First appeared in Fantasy and Science Fiction. Reprinted in Dozois' Year's Best SF. Collected in How We Played the Game in Salt Lake.
A severely ill AIDS patient checks himself into the hospital for pneumonia. His neighbor patient, he's told, is in for a non-contagious pneumonia as well. He's somewhat jealous about the man having family visit as he is alone. However, he overhears the doctors talking about how the neighbor contracted the disease at work, behind several layers of protection. When the neighbor vomits blood, many are exposed. The illness starts to become clearer when they find regular, straight lines in his lungs. It turns out he's been infected by the nano-machines he's been researching. And they will take over the world if allowed to spread.
Spoilers: The neighbor dies but says they can be stopped with radiation. (It's not clear, then, why the X-rays didn't work. Perhaps it's a very specific kind of radiation.) The protagonist volunteers for them to try it on himself first. It works. Salt Lake City is saved. However, an illegal alien working in the hospital and infected has been transported south to Mexico. She deposits nano-mechanisms along the way. The nano-structures are communications equipment pointed at and signaling three different stars. Some suspect evil aliens while the protagonist suspects good, hope for the best. But his guess has no more evidence than those who suspect malevolence. It's not clear why either would be the case except randomness, but it's still cool speculation.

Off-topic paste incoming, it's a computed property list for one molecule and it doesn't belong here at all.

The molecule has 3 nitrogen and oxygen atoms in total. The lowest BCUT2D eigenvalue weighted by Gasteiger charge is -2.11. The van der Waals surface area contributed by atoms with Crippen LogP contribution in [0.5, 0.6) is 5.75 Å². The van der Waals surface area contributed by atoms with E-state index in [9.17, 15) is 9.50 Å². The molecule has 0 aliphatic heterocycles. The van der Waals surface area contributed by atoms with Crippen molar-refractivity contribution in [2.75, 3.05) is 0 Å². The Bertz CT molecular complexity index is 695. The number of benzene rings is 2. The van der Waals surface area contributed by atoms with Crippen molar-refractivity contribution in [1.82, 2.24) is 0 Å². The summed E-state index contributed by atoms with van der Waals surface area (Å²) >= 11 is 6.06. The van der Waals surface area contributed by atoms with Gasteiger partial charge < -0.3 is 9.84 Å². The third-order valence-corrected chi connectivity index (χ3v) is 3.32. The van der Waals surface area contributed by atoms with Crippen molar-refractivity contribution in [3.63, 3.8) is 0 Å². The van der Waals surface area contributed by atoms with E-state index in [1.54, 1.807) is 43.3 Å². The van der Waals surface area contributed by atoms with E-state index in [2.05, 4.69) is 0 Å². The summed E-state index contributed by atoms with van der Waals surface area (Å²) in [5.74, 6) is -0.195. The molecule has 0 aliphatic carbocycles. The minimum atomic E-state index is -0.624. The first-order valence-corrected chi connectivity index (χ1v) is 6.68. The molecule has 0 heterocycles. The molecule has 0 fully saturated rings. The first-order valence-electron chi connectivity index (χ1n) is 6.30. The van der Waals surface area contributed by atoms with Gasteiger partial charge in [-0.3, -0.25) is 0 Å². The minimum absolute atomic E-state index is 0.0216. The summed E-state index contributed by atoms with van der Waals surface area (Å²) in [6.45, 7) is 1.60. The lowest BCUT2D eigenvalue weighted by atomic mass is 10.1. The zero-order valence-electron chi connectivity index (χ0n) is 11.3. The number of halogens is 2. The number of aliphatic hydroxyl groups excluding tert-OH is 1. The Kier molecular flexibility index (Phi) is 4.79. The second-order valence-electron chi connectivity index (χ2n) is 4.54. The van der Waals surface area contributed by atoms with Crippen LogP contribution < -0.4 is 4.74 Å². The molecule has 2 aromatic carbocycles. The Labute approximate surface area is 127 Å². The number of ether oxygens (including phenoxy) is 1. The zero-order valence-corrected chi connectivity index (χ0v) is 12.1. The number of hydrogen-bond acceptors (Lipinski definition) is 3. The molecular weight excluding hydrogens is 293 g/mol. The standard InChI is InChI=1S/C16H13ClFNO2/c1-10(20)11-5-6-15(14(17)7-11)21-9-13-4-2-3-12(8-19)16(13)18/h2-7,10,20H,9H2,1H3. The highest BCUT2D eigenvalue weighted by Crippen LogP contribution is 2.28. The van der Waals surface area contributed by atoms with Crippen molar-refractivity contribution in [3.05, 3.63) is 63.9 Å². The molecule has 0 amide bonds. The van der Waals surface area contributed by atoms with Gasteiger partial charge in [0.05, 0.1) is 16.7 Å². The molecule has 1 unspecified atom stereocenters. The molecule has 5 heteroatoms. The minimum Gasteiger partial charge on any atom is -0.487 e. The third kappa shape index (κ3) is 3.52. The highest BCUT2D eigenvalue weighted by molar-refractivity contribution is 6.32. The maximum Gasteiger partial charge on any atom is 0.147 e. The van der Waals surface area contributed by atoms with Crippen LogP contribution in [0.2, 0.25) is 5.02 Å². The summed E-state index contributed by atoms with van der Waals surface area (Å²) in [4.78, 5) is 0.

Analysis: The analogous (anything deviating from the norm) can be applied to the protagonist, Maria the illegal alien, AIDS patients and the lonely. Yet these are an integral part of society. The protagonist realizes his dreams by reconnecting with family and with the wife of the researcher--not to mention possibly saving the world. Well worth reading.